Sealord finds new orange roughy stocks
Orange roughy could bounce back from its bad environmental rap, and return to dinner tables, following the discovery of big new stocks.
The once-popular fish was placed on numerous "do not eat" lists around the world amid questions over its sustainability.
A number of major US supermarket chains refuse to sell it because orange roughy, found in deep waters around the Chatham Islands and on the Tasman Rise, is long lived and slow to reproduce.
Nelson based Sealord - half-owned by iwi and a Japanese company - claims to have the evidence to prove there is plenty of orange roughy.
Its vessel Otakou returns to Nelson today, with scientists from the Commonwealth Science and Industrial Research Organisation of Australia and the New Zealand Ministry of Primary Industries (MPI) on board, from a survey of the Northwest Chatham Region.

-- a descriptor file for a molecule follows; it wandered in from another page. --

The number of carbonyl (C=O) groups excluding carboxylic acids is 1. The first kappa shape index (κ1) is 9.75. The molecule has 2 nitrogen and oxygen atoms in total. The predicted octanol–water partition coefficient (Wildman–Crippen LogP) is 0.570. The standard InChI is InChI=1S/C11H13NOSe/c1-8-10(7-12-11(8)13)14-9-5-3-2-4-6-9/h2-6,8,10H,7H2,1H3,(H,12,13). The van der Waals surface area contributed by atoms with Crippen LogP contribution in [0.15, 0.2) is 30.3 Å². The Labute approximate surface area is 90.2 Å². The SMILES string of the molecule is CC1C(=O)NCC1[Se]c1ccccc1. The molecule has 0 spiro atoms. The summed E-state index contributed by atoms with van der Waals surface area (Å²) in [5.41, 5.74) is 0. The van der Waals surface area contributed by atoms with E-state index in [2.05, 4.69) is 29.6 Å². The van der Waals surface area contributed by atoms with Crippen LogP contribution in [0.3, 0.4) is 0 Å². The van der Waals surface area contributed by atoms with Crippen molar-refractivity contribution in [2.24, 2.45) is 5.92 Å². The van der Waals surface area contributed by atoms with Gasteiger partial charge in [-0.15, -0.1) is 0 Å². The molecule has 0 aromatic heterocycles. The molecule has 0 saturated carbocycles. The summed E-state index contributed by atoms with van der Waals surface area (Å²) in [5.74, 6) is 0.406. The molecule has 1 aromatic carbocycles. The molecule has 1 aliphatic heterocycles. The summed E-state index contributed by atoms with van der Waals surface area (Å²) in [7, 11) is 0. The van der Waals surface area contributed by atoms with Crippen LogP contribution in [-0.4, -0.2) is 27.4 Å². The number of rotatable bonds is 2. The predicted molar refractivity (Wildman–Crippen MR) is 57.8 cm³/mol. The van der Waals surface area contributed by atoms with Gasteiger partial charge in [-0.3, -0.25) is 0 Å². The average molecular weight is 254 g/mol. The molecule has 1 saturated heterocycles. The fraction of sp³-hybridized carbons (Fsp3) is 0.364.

Data suggests the orange roughy stock is in good shape, the company said.
"A growing body of evidence is showing orange roughy stocks are in good health and we know discerning consumers are looking for sustainable fish," Sealord executive Doug Paulin said.
Last week MPI released its Fisheries Assessment Report where scientist Pamela Mace revealed "a new and substantial group of orange roughy on the Chatham Rise".
Orange roughy, one of New Zealand's more lucrative catches, had been under stress due to over-fishing in the '80s and '90s.
New Zealand exports around $51 million a year in orange roughy, mainly to the US.
Under MPI rules the current total allowable commercial catch in the 2009/10 year for orange roughy was 11,062 tonnes.
- © Fairfax NZ News
Has Home and Away jumped the shark? (spoiler)
Will farmer-driven meat reforms work?Related story: Market dominance not meat industry answer